Battle of Calven
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Battle of Calven
Battle of Calven
Part of the Swabian War
Schlacht an der Calven.jpg
Depiction of the battle from the Luzerner Schilling, 1513.
DateMay 22, 1499
Result Three Leagues victory
Three Leagues of the Grisons, in particular the League of God's House forces of king Maximilian I of the Holy Roman Empire
Commanders and leaders
Benedikt Fontana+,
Dietrich Freuler,
Hertli da Capol,[1]
Wilhelm Ringk+,
Hans von Lombris+[2][3]
Ulrich von Habsberg[4]
ca. 6,300 infantry ca. 12,000; Swabian Landsknechte and knights, Tyrolian soldiers, Italian mercenaries
Casualties and losses
ca. 2,000 dead ca. 5,000 dead

The Battle of Calven (Romansh: Chalavaina)1 took place on May 22, 1499 at the exit of the Val Müstair in the Grisons (now part of Switzerland) to the Vinschgau in County of Tyrol (now part of Italy) between the forces of King Maximilian I of the House of Habsburg and those of the free federation of the Three Leagues of the Grisons. It was the decisive battle in the southern Grisons of the Swabian War; after the defeat of the Habsburg troops, the king had to abandon his attempts to control the Engadin and the Val Müstair. The focus of operations in the Swabian War subsequently shifted again to the northern border of the Old Swiss Confederacy.


Since the early Middle Ages, the Bishopric of Chur and the Counts of Tyrol had been disputing and quarrelling over the judicial rights in the lower Engadin, the Val Müstair, and the Vinschgau. When Tyrol came under the rule of the Habsburgs in 1363, Habsburg reeves had tried repeatedly to curtail the rights of the bishopric and to assimilate the valleys to their territories. The people of these valleys opposed these attempts and between 1367 and 1415 united in the League of God's House, one of the Three Leagues of the Grisons.

In the Holy Roman Empire, Maximilian I of the House of Habsburg had become king in 1486. Seven years later, he took over the possessions of his cousin Sigismund of Austria, which included Tyrol, uniting all Habsburg possessions in his hands. The general rise of power of the Habsburgs and their dynastic politics had brought them in conflict with the French kings. Maximilian's second marriage to Bianca Maria Sforza of Milan in 1493 opposed him directly to the French kings who also claimed the Duchy of Milan; a conflict that would escalate to the Italian Wars. The alpine passes in the southern Grisons—and in particular the Umbrail Pass in Val Müstair—had suddenly become strategically important as a direct route from the Tyrol to northern Italy, and the Habsburgs redoubled their efforts to control that region.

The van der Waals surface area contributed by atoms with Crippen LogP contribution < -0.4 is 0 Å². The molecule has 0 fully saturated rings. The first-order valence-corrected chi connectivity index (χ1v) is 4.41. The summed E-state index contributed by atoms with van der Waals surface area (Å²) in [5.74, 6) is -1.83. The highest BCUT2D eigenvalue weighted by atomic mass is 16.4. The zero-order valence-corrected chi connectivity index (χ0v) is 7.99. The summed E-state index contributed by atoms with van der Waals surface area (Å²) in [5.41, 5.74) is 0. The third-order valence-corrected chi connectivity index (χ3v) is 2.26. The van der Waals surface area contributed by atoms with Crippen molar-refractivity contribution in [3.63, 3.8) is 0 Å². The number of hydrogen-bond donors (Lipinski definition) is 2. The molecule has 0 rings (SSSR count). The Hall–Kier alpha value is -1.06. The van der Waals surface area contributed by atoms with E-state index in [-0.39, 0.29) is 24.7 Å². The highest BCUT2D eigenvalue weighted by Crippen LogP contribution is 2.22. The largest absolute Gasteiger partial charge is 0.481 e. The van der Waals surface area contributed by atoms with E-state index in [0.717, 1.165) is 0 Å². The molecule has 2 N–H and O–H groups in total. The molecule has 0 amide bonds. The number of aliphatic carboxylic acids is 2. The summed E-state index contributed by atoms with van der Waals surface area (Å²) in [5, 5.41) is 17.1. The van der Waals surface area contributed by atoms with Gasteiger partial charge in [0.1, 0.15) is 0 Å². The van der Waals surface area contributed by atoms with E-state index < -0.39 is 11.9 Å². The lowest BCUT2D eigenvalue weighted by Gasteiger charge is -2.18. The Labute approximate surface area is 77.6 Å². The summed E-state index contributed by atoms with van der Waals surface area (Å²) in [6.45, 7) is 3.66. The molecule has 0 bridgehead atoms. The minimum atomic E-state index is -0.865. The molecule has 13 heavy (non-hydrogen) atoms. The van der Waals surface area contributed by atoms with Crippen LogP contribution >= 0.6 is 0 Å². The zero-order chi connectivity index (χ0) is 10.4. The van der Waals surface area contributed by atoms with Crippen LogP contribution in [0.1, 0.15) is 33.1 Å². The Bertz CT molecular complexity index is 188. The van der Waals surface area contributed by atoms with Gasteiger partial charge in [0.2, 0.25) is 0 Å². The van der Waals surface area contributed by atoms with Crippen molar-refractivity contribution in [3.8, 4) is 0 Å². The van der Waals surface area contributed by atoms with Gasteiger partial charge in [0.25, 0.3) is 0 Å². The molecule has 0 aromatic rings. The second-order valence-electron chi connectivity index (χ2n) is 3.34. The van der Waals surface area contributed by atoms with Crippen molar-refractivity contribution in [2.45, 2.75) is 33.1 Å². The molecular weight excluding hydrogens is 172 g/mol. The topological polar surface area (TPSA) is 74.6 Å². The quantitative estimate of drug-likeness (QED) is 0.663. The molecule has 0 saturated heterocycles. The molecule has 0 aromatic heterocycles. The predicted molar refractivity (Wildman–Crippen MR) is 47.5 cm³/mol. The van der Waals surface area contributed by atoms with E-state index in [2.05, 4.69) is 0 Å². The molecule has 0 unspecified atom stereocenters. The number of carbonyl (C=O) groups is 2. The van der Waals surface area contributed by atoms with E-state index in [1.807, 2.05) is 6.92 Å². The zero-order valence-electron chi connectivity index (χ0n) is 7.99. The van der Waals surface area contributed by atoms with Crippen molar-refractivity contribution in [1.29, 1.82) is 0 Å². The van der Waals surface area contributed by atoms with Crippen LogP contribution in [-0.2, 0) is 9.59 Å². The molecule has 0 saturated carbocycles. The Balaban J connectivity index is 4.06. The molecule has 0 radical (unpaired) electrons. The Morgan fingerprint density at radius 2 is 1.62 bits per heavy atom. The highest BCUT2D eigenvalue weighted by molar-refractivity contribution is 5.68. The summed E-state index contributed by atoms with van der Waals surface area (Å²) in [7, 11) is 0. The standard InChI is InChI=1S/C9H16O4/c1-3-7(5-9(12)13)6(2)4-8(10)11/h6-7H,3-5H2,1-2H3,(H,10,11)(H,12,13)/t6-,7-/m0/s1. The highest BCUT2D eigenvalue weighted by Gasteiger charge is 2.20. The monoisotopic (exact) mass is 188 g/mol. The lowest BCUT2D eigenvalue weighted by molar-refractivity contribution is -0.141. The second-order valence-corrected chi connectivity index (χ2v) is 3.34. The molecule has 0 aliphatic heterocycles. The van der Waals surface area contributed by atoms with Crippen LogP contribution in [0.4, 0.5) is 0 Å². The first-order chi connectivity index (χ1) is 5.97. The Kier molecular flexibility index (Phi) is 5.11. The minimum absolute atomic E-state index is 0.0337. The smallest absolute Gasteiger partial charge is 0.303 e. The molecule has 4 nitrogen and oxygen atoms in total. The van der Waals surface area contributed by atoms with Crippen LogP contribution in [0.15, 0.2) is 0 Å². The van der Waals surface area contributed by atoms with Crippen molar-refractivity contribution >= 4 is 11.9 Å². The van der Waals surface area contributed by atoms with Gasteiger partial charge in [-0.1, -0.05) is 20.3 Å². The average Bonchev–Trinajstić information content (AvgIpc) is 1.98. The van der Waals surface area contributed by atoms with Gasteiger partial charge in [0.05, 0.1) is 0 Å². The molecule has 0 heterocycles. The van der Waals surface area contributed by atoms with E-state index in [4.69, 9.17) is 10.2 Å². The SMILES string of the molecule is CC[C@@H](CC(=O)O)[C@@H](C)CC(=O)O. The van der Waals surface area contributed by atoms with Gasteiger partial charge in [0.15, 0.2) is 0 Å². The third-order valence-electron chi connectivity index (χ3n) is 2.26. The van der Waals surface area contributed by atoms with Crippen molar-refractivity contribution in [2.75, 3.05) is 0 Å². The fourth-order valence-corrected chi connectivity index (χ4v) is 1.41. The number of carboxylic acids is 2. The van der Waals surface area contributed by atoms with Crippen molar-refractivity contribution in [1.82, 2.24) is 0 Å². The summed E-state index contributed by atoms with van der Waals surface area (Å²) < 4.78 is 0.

Theater of the Swabian War. The Grisons and Calven are in the lower right corner.

The Habsburg pressure had prompted the Three Leagues of the Grisons to sign a close military alliance with the Old Swiss Confederacy in 1497/98. A raid of Habsburg troops on the Benedictine Convent of Saint John at Müstair on January 20, 1499 had been the immediate cause for the outbreak of the Swabian War, opposing the Swiss Confederacy and the Leagues of the Grisons against the forces of Maximilian, in particular the Swabian League. Part of Maximilian's strategic objective in this war was the control of the Umbrail Pass. Until April 1499, a large Habsburg army with troops from the Swabian League, from Tyrol, and mercenaries from Italy assembled at the villages of Mals and Glurns in the Vinschgau. At Calven, they erected strongly armed wooden fortifications (a so-called Letzi) blocking the entire exit of the Val Müstair. Habsburg troops tried to conquer the Pass dal Fuorn on May 11, 1499, but failed.